Tuesday, February 26, 2008

rising tides

(click to enlarge)

I read this article over at the TYEE - Homeless Hell Hole - and it got me thinking more about the Olympic schmozzle.
Judy Graves has spent the past dozen years touring Vancouver's dark parks, garbage-strewn alleys, and mouldy abandoned buildings. Graves, who co-ordinates the city's pioneering street outreach program, said the roughest place...is located directly beneath the glistening dome at Telus World of Science.

"This is the worst," Graves said...on a tour of the murky labyrinth at the eastern edge of False Creek. "This is the place that scares me the most."

It's a place that one must be either mentally ill or drug addicted to endure. Yet..there is no shortage of such visitors.

And it's a place literally soaked in irony: even as the Olympic Village for the 2010 Winter Games rises next door, the piers beneath what was the signature structure of Expo 86 have become a last refuge for Vancouver's most desperate residents.

...Some Vancouver parents may find it upsetting that such misery endures within sight of any observant child gazing out the Science World windows or playing in the adjoining park. But experts who study the long-term effects of mega events such as Expo 86 and the 2010 Olympics would not find it surprising.

The Olympic games alone have displaced more than two million people during the past 20 years, according to a 2007 report by the Geneva-based Centre of Housing Rights and Evictions. Very few of those evictions were caused directly by Olympic organizers making way for venue construction. The vast majority were instead the result of speculative development in advance of the Games themselves. (emboldening mine)

In Sydney, for example, rents rose by 40 per cent during a five-year period leading up to the 2000 Summer Games.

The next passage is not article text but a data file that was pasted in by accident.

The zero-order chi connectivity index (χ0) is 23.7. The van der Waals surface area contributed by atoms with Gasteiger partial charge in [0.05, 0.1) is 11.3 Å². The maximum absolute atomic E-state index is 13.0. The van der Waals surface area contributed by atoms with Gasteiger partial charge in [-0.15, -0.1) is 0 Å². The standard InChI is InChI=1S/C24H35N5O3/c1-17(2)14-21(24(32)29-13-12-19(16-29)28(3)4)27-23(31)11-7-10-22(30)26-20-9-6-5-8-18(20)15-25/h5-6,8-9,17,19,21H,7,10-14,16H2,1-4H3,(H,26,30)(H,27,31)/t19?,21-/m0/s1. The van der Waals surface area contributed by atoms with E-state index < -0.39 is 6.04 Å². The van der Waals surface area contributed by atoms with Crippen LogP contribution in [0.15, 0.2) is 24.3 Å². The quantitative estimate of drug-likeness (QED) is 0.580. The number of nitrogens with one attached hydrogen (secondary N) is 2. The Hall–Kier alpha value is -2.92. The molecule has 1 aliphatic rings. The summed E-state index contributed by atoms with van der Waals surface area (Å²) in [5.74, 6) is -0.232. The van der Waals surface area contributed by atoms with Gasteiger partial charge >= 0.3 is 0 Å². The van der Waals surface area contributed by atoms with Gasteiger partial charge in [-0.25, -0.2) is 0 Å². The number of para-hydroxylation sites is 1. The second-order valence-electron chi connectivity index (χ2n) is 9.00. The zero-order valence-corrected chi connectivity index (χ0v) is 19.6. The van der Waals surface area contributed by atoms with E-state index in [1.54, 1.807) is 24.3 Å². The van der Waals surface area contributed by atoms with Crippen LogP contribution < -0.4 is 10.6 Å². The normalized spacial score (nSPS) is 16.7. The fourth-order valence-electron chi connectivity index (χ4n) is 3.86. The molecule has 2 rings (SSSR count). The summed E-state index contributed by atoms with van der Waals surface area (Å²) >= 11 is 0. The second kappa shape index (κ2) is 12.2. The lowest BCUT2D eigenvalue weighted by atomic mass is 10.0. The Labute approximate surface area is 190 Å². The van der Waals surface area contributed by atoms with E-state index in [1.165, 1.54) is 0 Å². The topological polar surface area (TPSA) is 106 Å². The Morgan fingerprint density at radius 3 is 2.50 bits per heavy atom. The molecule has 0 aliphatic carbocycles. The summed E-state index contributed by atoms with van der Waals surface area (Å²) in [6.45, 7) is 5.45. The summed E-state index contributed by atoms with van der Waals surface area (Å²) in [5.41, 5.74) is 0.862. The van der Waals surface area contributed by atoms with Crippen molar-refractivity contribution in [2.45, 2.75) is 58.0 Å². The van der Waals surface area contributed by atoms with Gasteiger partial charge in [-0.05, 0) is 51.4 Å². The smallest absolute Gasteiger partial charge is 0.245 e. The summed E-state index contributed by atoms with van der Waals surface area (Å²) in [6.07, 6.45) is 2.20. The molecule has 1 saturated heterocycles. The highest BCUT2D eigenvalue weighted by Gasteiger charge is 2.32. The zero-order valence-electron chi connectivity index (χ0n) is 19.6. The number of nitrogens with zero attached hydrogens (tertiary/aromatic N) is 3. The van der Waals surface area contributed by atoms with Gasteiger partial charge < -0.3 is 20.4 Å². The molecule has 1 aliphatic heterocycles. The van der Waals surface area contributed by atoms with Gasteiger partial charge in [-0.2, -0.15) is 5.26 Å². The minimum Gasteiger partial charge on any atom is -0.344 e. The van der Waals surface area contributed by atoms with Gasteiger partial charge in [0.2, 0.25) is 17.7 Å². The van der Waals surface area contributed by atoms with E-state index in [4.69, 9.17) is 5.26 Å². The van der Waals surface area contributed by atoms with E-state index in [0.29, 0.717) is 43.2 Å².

Here, rents have gone up, but thankfully, we have rent controls. RE prices are another matter.

These lines inspired this post;
As recently as last June, the Vancouver Police Department's marine unit was called to rescue a homeless man who became stranded at high tide.

"A fella' who was living in the area went under there at low tide, then the tide came in and trapped him,"
I can relate to that guy (though thankfully, I am not homeless), in that I feel like I have become trapped in a decrepit rental by the rising tide of RE values.

It is said that a rising tide will float all ships, but I would argue that it will also drown a lot of rats. A lot of those ships of fools will also be smashed on the rocks of ignorance when the tide floods out.

Nice work Poole, Rennie, Campbell, et al. It really must be the Best Place on Earth - people will even sleep under piers, with rats, to live here.

26 comments:

patriotz said...

Here, rents have gone up, but thankfully, we have rent controls.

Rents are not being held down by rent controls, except perhaps for some long-term tenants. Landlords are free to charge what they want to new tenants.

If they were, there would be no vacancies at all (like in the late 1970's), rather than the stock of empty apartments for rent at wishing prices that we have now.

No surprise, since housing stock has been growing faster than population for years now.

Ironically, housing bubbles benefit renters long term by getting investors to put money into housing at terrible yields. Just like the dot-com bubble and companies like 360 Networks gave us the low long distance rates we enjoy today.

solipsist said...

Good point patriotz.

Scullboy said...

I'm really glad I am not the only one who feels like he's trapped in a crappy rental.

As far as I can tell this is a krrish/Dosh free zone so I feel ok in admitting that.

I also feel ok in saying here that oh yeah, I'm waiting for mathematics to trump psychology. When the bubble pops (and it will) and hundreds of people are bankrupt (and they will), I am really going to soak in the schadenfreude (sp?).

These are the people who were so damn smug about "the market" on the way up... how they were so clever getting in at the right time and all that.

You just know on the way down the story will be about innocent people losing their homes and how "unfair" it is.

I guess I'm an asshole for feeling that way, but I still do.

aetakeo said...